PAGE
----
There was one church that stood out to me above all of the others, and it’s the one that I eventually decided to start going to on a regular basis. There, both Atlas and I have found a consistent community of people that sincerely care about our well-being, encourage and support us and – most importantly – pray for both of us by name every single day.
I know this because I spoke to a man there who told me that he had been praying for me and Atlas for over a year – the time it took for me to decide to return to the church. I know that tears have been shed over us both as the members of that church lift up Dad and Son into the arms of God.
That sort of support is something you can’t find elsewhere. You certainly won’t find it at burning man.
That same man told me a few weeks ago about the birth of his grandson, and it absolutely stunned me.
There was a couple at the church who had been trying to conceive a child. The first pregnancy ended in a miscarriage and they were absolutely devastated. Time went by and they continued to try. Eventually, she was pregnant and the family celebrated the news before tragedy struck once again.
She had miscarried. Again.
The man went over to their house seeking to comfort them and provide a measure of support. As soon as he pulled into the driveway, he told me that he heard the voice of God speak to him – boldly. As crazy as it sounds, he said that God told him the baby was still alive and to let both parents know.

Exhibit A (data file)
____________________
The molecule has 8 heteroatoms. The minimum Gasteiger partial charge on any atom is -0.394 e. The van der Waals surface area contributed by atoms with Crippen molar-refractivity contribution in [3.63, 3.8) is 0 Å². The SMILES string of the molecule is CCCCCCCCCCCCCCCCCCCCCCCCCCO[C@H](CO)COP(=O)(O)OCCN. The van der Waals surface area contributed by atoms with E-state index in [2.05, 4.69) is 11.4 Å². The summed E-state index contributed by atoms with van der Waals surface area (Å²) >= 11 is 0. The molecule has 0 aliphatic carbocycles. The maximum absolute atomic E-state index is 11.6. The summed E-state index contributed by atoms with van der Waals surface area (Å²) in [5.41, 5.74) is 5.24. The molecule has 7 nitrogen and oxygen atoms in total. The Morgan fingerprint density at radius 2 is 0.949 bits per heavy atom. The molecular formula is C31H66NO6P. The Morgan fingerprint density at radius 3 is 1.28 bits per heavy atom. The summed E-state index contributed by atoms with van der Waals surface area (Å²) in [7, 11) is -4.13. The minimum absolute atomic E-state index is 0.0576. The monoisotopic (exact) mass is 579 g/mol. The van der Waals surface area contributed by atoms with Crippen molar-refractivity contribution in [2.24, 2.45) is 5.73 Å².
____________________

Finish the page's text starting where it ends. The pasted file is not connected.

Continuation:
This is the sort of thing you don’t want to get wrong. In fact, in a situation like this, I think most people would be content to hit ‘snooze’ on that sort of message, for fear they would somehow get it wrong and further drive into the pain both parents were experiencing.
Walking into the house, he said that the words simply came out of him, before he could stop them.
“God just told me the baby is still alive and that’s exactly how we need to be praying right now.” He said.
The house fell in silence. He was shocked the words came out.
That Monday, the parents went back to the doctor for an ultrasound.
The baby was still alive.
Several months later, she gave birth to a little boy. Four years later, that boy now plays with Atlas, and even goes so far as to remind his parents to pray for Atlas on their way to church.
I talked to the father this Sunday, and he told me “On our way to church this morning, we were praying for everybody and my son yelled out ‘Don’t forget to pray for Atlas!’”
That story touched my heart, and I think it’s a true testament to the power of prayer, faith and even the times where God pushes you outside of your comfort zone.
Today, I feel at peace knowing that I’ve stepped back onto the path that God set out for me before I took my first breath. I have peace knowing that Atlas is being surrounded by positive, uplifting people that he can look up to for support, encouragement and guidance as he grows up. And I know that through all of the trials and tribulations I have been through on my journey as a single Dad, there is a reason and purpose behind every situation I’ve encountered.